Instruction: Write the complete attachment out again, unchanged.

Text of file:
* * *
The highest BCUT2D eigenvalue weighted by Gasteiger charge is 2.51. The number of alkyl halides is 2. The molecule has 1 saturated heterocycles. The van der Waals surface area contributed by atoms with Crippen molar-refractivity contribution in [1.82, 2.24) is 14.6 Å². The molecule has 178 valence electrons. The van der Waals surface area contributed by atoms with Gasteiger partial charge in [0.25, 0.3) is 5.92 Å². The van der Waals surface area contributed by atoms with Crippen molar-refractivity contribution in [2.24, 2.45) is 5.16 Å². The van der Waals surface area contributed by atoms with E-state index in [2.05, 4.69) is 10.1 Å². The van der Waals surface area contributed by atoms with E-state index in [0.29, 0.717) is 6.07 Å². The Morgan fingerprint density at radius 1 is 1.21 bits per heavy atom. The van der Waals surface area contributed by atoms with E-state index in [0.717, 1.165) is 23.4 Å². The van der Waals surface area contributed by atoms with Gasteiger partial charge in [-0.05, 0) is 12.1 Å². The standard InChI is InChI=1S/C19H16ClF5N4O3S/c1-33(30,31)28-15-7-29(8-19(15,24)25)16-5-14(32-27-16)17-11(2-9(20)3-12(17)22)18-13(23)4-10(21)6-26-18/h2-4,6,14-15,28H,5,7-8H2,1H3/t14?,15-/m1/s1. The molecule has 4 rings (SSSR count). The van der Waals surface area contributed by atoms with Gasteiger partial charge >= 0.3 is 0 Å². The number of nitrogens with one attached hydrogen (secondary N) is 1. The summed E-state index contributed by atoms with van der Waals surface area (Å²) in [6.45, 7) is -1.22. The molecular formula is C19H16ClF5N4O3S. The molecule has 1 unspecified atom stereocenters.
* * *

The highest BCUT2D eigenvalue weighted by Gasteiger charge is 2.51. The number of alkyl halides is 2. The molecule has 1 saturated heterocycles. The van der Waals surface area contributed by atoms with Crippen molar-refractivity contribution in [1.82, 2.24) is 14.6 Å². The molecule has 178 valence electrons. The van der Waals surface area contributed by atoms with Gasteiger partial charge in [0.25, 0.3) is 5.92 Å². The van der Waals surface area contributed by atoms with Crippen molar-refractivity contribution in [2.24, 2.45) is 5.16 Å². The van der Waals surface area contributed by atoms with E-state index in [2.05, 4.69) is 10.1 Å². The van der Waals surface area contributed by atoms with E-state index in [0.29, 0.717) is 6.07 Å². The Morgan fingerprint density at radius 1 is 1.21 bits per heavy atom. The van der Waals surface area contributed by atoms with E-state index in [0.717, 1.165) is 23.4 Å². The van der Waals surface area contributed by atoms with Gasteiger partial charge in [-0.05, 0) is 12.1 Å². The standard InChI is InChI=1S/C19H16ClF5N4O3S/c1-33(30,31)28-15-7-29(8-19(15,24)25)16-5-14(32-27-16)17-11(2-9(20)3-12(17)22)18-13(23)4-10(21)6-26-18/h2-4,6,14-15,28H,5,7-8H2,1H3/t14?,15-/m1/s1. The molecule has 4 rings (SSSR count). The van der Waals surface area contributed by atoms with Gasteiger partial charge >= 0.3 is 0 Å². The number of nitrogens with one attached hydrogen (secondary N) is 1. The summed E-state index contributed by atoms with van der Waals surface area (Å²) in [6.45, 7) is -1.22. The molecular formula is C19H16ClF5N4O3S. The molecule has 1 unspecified atom stereocenters.